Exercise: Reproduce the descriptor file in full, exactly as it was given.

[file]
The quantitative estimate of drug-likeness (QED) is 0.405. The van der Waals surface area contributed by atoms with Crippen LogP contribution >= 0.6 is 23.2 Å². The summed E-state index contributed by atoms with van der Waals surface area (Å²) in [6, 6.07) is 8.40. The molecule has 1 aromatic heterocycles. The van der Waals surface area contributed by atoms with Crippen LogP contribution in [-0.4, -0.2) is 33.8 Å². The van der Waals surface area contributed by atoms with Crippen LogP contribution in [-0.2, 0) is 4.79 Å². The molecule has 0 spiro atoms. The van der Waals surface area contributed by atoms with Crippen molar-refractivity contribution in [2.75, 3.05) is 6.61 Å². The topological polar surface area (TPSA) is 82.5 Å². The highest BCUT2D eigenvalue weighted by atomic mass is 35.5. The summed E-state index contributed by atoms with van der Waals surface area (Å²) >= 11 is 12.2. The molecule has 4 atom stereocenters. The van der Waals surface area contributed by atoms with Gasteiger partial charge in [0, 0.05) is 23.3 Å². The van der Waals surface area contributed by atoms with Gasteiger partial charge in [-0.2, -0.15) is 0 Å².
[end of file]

The quantitative estimate of drug-likeness (QED) is 0.405. The van der Waals surface area contributed by atoms with Crippen LogP contribution >= 0.6 is 23.2 Å². The summed E-state index contributed by atoms with van der Waals surface area (Å²) in [6, 6.07) is 8.40. The molecule has 1 aromatic heterocycles. The van der Waals surface area contributed by atoms with Crippen LogP contribution in [-0.4, -0.2) is 33.8 Å². The van der Waals surface area contributed by atoms with Crippen LogP contribution in [-0.2, 0) is 4.79 Å². The molecule has 0 spiro atoms. The van der Waals surface area contributed by atoms with Crippen molar-refractivity contribution in [2.75, 3.05) is 6.61 Å². The topological polar surface area (TPSA) is 82.5 Å². The highest BCUT2D eigenvalue weighted by atomic mass is 35.5. The summed E-state index contributed by atoms with van der Waals surface area (Å²) >= 11 is 12.2. The molecule has 4 atom stereocenters. The van der Waals surface area contributed by atoms with Gasteiger partial charge in [0, 0.05) is 23.3 Å². The van der Waals surface area contributed by atoms with Gasteiger partial charge in [-0.2, -0.15) is 0 Å².